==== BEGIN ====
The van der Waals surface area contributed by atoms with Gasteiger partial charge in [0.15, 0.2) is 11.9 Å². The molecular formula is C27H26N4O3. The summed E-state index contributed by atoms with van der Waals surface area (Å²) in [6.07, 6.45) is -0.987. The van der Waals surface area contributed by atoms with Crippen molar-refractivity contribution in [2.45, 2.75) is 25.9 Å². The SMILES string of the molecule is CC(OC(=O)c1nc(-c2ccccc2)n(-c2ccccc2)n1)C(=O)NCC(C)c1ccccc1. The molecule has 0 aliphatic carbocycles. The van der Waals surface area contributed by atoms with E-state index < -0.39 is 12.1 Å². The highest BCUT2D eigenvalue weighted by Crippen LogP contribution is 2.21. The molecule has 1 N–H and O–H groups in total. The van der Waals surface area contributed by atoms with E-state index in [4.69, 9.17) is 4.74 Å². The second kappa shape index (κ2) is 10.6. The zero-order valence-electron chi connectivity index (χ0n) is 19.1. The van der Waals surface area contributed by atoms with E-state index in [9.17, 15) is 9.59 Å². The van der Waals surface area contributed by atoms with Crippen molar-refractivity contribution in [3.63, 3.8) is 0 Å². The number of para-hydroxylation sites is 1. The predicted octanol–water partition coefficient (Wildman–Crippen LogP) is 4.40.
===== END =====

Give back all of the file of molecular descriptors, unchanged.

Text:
The van der Waals surface area contributed by atoms with Gasteiger partial charge in [0.15, 0.2) is 11.9 Å². The molecular formula is C27H26N4O3. The summed E-state index contributed by atoms with van der Waals surface area (Å²) in [6.07, 6.45) is -0.987. The van der Waals surface area contributed by atoms with Crippen molar-refractivity contribution in [2.45, 2.75) is 25.9 Å². The SMILES string of the molecule is CC(OC(=O)c1nc(-c2ccccc2)n(-c2ccccc2)n1)C(=O)NCC(C)c1ccccc1. The molecule has 0 aliphatic carbocycles. The van der Waals surface area contributed by atoms with E-state index < -0.39 is 12.1 Å². The highest BCUT2D eigenvalue weighted by Crippen LogP contribution is 2.21. The molecule has 1 N–H and O–H groups in total. The van der Waals surface area contributed by atoms with E-state index in [4.69, 9.17) is 4.74 Å². The second kappa shape index (κ2) is 10.6. The zero-order valence-electron chi connectivity index (χ0n) is 19.1. The van der Waals surface area contributed by atoms with E-state index in [9.17, 15) is 9.59 Å². The van der Waals surface area contributed by atoms with Crippen molar-refractivity contribution in [3.63, 3.8) is 0 Å². The number of para-hydroxylation sites is 1. The predicted octanol–water partition coefficient (Wildman–Crippen LogP) is 4.40.